Space breakthrough: Astronomers map out 1 million previously unknown galaxies

Approximately one million undiscovered galaxies beyond the Milky Way have been added to an unprecedentedly detailed map of a section of space. Previous surveys of the cosmos usually take years to complete, but the Rapid ASKAP Continuum Survey, perched on CSIRO’s Australian SKA Pathfinder radio telescope (ASKAP) required less than two weeks.

In addition, the data gathered has created images five times more sensitive and twice as detailed as previous attempts.

The first detailed 30cm radio map of the southern sky, including everything a visible in the Southern Hemisphere, was conducted by Sydney University’s Molonglo Sky Survey.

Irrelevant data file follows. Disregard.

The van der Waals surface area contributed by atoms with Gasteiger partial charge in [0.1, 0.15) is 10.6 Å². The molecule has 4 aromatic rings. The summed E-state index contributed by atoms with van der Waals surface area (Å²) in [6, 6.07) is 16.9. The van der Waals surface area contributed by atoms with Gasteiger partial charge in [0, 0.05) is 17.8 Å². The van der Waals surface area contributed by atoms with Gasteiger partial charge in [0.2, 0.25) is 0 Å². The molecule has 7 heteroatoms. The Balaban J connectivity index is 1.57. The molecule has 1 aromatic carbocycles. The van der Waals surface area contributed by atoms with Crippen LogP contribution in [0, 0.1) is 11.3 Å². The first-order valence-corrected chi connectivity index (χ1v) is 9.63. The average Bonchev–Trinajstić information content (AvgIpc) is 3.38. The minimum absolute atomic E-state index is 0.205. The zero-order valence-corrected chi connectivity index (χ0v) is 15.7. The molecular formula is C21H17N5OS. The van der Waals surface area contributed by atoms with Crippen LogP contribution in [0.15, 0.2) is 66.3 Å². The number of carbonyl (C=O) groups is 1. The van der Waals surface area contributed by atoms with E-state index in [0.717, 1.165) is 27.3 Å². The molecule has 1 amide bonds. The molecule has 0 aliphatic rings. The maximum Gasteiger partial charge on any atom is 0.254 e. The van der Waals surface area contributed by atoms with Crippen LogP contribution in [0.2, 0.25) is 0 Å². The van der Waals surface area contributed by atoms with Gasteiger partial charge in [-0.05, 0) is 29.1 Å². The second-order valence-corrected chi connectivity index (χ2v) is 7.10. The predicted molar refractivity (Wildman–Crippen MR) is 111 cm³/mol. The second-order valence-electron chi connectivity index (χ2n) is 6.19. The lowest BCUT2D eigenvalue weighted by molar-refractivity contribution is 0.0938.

To put this latest feat into context, this 2006 survey required almost a decade to observe 25 percent of the entire sky.

But CSIRO’s Astronomy and Space Science division was able this year to survey 83 percent of the sky in only 10 days.

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The CSIRO’s RACS survey was only made possible by quantum leaps forward in cutting-edge space technology.

Its engineers installed innovative “phased array feeds” radio receivers and high-speed digital signal processors specifically for ASKAP.

ASKAP will soon conduct even more sensitive surveys in different wavelength bands, such as visible and invisible light including as X-rays, ultraviolet light and infrared light.